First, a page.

When adapting the system parameters the operator will try to match these to situations that may occur in a certain cell. Different types of planning tools exist where certain parameters such as, for example, radio propagation models, are selected to match the anticipated environment, for example, in terms of an assumed worst case scenario or in terms of typical conditions in this environment. The actual communi- cation in the cell may be very different from the initial assumptions made when deploying the system. Also, if a cell that has been designed for a particular environment and that environment is changed, e.g. new buildings, roads or other objects appear in the surroundings, the parameters may be changed to reflect the new situation. Either the communication in the cell will not work very well, or the communi- cation will be unnecessarily complex. Variations in user behaviour over time can also cause the experienced channel conditions to deviate further from initial assumptions, for example, during busy hour.

Multipath propagation of radio waves in a wireless communication system results in a pattern of standing waves where minima are encountered when the vector sum of all waves is zero or close to zero. A mobile unit moving through this standing wave pattern will experience rapid signal variations, fading, that present a challenge to upholding and optimizing the transmission and reception of information. The multi- path fading can be experienced in both the time domain and in the frequency do- main. Multipath fading can be time-selective or frequency-selective.

Time-selective multipath fading:

Movement of the receiving antenna through the standing wave pattern will result in signal variations in time. By reciprocity, the same variations will be observed if the direction of transmission is reversed, i.e. the moving receiver becomes a moving transmitter and the stationary transmitter becomes a stationary receiver. Furthermore, even if both transmitter and receiver are stationary, movement and changes in the surroundings of the two may result in changes to the standing wave pattern and hence time variations of the received signal. AU types of movement give rise to what is referred to as time-selective multipath fading, or time selectivity.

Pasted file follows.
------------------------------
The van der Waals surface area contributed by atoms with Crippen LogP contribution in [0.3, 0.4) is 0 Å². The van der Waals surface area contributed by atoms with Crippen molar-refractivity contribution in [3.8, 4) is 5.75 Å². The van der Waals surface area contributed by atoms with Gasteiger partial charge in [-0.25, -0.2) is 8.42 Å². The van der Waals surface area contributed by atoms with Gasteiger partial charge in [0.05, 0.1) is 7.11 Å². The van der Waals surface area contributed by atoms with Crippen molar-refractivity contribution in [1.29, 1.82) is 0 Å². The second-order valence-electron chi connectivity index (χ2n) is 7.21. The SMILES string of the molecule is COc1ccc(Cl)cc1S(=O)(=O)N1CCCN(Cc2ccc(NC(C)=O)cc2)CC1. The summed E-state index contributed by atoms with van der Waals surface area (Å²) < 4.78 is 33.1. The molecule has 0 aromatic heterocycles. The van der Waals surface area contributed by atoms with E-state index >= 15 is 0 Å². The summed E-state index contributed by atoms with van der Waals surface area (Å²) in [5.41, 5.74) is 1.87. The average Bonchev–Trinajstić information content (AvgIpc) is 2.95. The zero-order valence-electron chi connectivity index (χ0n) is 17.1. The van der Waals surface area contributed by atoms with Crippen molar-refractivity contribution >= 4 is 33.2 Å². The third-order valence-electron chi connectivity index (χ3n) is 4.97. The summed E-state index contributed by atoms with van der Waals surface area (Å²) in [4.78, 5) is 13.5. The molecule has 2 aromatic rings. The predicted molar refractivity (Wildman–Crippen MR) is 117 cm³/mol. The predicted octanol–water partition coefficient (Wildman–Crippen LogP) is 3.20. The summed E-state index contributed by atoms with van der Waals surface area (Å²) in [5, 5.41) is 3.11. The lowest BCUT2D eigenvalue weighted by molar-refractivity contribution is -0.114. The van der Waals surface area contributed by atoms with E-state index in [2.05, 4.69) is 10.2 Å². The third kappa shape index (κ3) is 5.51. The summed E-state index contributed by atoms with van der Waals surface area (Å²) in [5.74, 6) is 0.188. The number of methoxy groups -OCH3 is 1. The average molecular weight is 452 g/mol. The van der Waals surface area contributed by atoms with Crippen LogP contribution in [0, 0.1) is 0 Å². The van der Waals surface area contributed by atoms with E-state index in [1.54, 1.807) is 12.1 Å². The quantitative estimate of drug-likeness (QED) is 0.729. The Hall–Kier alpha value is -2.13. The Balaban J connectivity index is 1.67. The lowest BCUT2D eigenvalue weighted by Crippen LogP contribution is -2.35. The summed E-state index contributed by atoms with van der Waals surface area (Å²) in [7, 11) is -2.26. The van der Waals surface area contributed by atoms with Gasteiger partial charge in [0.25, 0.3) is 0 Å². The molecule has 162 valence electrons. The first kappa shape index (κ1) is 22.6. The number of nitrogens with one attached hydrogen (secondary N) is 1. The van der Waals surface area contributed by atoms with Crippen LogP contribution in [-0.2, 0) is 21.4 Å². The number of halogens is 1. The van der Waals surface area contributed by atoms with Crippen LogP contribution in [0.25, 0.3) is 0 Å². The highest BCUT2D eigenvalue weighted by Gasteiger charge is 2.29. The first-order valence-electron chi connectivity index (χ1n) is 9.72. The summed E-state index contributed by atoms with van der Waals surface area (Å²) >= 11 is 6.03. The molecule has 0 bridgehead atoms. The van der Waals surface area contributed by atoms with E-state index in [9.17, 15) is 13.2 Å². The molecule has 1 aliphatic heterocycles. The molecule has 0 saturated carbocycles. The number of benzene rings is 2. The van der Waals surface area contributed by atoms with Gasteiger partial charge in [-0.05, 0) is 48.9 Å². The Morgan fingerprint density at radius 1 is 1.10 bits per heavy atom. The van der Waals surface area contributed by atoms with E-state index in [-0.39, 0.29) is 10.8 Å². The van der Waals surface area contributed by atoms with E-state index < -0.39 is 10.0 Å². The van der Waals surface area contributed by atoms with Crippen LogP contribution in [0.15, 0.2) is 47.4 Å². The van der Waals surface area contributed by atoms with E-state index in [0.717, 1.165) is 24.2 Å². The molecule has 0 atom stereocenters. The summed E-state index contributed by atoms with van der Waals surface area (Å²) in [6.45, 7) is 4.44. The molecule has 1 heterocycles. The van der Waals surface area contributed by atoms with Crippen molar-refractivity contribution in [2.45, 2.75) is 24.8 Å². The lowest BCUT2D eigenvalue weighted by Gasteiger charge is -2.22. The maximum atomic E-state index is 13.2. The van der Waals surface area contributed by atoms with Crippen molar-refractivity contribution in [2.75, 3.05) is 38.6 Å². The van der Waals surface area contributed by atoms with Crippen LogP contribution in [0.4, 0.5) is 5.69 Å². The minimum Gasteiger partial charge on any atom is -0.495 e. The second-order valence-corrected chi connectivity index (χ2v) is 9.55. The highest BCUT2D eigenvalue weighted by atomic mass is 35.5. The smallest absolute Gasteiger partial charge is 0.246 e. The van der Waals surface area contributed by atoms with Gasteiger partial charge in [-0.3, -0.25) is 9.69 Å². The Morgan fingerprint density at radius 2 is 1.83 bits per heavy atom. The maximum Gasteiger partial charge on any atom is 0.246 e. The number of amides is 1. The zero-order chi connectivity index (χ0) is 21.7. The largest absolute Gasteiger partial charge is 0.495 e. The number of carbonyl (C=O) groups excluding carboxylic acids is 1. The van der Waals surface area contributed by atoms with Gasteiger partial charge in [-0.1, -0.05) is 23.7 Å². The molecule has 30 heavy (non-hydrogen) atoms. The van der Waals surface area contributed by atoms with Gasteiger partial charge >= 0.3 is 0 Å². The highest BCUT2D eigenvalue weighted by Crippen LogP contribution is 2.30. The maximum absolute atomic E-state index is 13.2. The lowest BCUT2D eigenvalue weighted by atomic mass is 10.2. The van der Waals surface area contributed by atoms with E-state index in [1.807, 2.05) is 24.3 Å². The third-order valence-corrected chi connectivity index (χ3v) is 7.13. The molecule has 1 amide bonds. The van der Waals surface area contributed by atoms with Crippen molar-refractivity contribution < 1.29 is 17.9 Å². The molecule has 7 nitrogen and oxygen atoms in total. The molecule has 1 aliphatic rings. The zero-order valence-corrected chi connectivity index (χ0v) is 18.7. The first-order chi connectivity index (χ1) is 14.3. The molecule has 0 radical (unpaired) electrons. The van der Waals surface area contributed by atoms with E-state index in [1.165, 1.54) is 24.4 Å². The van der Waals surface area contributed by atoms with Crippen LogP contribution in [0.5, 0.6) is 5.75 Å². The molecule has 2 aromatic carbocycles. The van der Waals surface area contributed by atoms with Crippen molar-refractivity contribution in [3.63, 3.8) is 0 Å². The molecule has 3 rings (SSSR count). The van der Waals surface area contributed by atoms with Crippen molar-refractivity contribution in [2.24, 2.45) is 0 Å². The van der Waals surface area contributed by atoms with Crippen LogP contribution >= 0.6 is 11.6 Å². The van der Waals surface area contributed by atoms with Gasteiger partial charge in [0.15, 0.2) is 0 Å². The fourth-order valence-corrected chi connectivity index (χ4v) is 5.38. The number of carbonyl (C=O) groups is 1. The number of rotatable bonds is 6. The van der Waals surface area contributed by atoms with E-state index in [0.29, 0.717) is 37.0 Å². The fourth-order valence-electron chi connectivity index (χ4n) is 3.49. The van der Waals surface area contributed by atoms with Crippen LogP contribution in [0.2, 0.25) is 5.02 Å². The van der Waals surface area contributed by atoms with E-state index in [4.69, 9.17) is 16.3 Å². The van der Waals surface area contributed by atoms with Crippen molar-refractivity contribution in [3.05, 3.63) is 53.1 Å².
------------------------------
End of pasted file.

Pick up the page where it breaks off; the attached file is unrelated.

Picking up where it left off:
Frequency-selective multipath fading:

The phase of each radio wave is a function of the path length expressed in wavelengths. If the frequency is shifted, the phase of each radio wave may also be shifted, and the standing wave pattern is changed. Thus, at a given time instant, the received signal will have fading variations over the frequency band that is referred to as frequency-selective multipath fading or frequency selectivity.

In addition, multiple antennas may be used for transmission and/or reception of the radio waves. Properties of the antenna arrangement such as relative positions, radia- tion patterns, mutual coupling and polarization will result in different weighting and phase shifts of the radio waves at different antennas. Hence, the standing wave pattern associated with one transmitting antenna may be partially or fully independent of that associated with another transmitting antenna. By reciprocity, the same hold for different receiving antennas. Thus, different signal strengths may be encountered for different antennas, which will be referred to as antenna selectivity.

The time and frequency selectivity of the wireless communication channel presents a challenge to upholding efficient communication. Various methods have been de- vised to utilize the selectivity and improve the system performance; examples of such methods are coding, diversity, scheduling and Automatic Retransmission Request (ARQ) or hybrid ARQ.

Coding and diversity add redundancy to avoid the loss of information caused by fad- ing dips, while scheduling utilizes channel knowledge to distribute the information over time and frequency to avoid times or frequencies in which the channel conditions are poor in terms of poor signal strength or high interference.